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Exploring relationships with home and host countries A study of self‐directed expatriates

Exploring relationships with home and host countries A study of self‐directed expatriates Purpose – To explore self‐directed expatriates' relationships with their home and host countries by drawing on an existing model of expatriate managers' allegiance to home and host organizations. Design/methodology/approach – Using a qualitative methodology and thematic analysis, the study draws on interviews with 30 expatriate academics in four countries. Specifically, the paper draws on Black and Gregersen's model of allegiance to home and host organizations to explore the different dimensions and the strength and weakness of those relationships. Findings – The findings suggest that, while the model of allegiance presents a useful starting‐point, further modifications are required in order to cater for the complexity and dynamism of relationships with home and host countries. Research limitations/implications – Whereas the paper focuses on UK expatriates, it may be that other nationals may experience different relationships with their home and host countries. Moreover, it may be useful to explore the relationships of other self‐directed expatriates such as managers and corporate executives, or medical personnel. Originality/value – The specific value of the paper is that it explores a hitherto under‐researched theme and provides an insight into the identified dimensions of self‐directed expatriates' relationships with their home and host countries. http://www.deepdyve.com/assets/images/DeepDyve-Logo-lg.png Cross Cultural Management: An International Journal Emerald Publishing

Exploring relationships with home and host countries A study of self‐directed expatriates

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Publisher
Emerald Publishing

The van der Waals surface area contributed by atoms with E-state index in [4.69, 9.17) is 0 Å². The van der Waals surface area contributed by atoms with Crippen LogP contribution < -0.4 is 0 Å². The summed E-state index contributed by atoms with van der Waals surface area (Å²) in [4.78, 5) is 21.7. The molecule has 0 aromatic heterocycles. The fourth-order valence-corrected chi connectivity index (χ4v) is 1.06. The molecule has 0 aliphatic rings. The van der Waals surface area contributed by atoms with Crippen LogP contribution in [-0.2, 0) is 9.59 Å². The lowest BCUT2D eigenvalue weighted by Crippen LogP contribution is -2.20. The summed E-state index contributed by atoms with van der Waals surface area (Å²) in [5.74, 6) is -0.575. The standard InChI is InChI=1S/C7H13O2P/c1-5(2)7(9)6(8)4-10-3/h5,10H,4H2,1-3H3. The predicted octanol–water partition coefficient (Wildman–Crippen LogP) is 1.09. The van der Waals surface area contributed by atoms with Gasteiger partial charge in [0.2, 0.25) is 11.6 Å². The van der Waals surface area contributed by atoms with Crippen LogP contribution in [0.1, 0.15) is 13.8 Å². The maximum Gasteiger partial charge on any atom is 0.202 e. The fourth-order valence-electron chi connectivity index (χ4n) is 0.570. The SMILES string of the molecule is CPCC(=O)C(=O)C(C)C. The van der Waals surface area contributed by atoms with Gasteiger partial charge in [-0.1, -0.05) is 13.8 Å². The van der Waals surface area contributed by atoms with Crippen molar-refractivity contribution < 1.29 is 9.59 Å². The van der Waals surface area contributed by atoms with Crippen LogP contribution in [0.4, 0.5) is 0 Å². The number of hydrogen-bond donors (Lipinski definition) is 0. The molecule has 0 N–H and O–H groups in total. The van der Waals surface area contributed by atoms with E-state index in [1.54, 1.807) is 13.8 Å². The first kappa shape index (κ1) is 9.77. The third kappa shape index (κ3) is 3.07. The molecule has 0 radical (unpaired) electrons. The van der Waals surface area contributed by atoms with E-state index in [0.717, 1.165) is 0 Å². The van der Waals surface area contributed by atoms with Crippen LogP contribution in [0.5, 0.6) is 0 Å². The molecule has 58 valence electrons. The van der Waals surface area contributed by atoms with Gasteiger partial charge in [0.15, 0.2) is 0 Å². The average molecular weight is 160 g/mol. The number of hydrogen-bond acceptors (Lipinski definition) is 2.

Copyright
Copyright © 2006 Emerald Group Publishing Limited. All rights reserved.
ISSN
1352-7606
DOI
10.1108/13527600610643448
Publisher site
See Article on Publisher Site

Abstract

Purpose – To explore self‐directed expatriates' relationships with their home and host countries by drawing on an existing model of expatriate managers' allegiance to home and host organizations. Design/methodology/approach – Using a qualitative methodology and thematic analysis, the study draws on interviews with 30 expatriate academics in four countries. Specifically, the paper draws on Black and Gregersen's model of allegiance to home and host organizations to explore the different dimensions and the strength and weakness of those relationships. Findings – The findings suggest that, while the model of allegiance presents a useful starting‐point, further modifications are required in order to cater for the complexity and dynamism of relationships with home and host countries. Research limitations/implications – Whereas the paper focuses on UK expatriates, it may be that other nationals may experience different relationships with their home and host countries. Moreover, it may be useful to explore the relationships of other self‐directed expatriates such as managers and corporate executives, or medical personnel. Originality/value – The specific value of the paper is that it explores a hitherto under‐researched theme and provides an insight into the identified dimensions of self‐directed expatriates' relationships with their home and host countries.

Journal

Cross Cultural Management: An International JournalEmerald Publishing

Published: Jan 1, 2006

Keywords: Expatriates; Academic staff; Personal needs; Management styles

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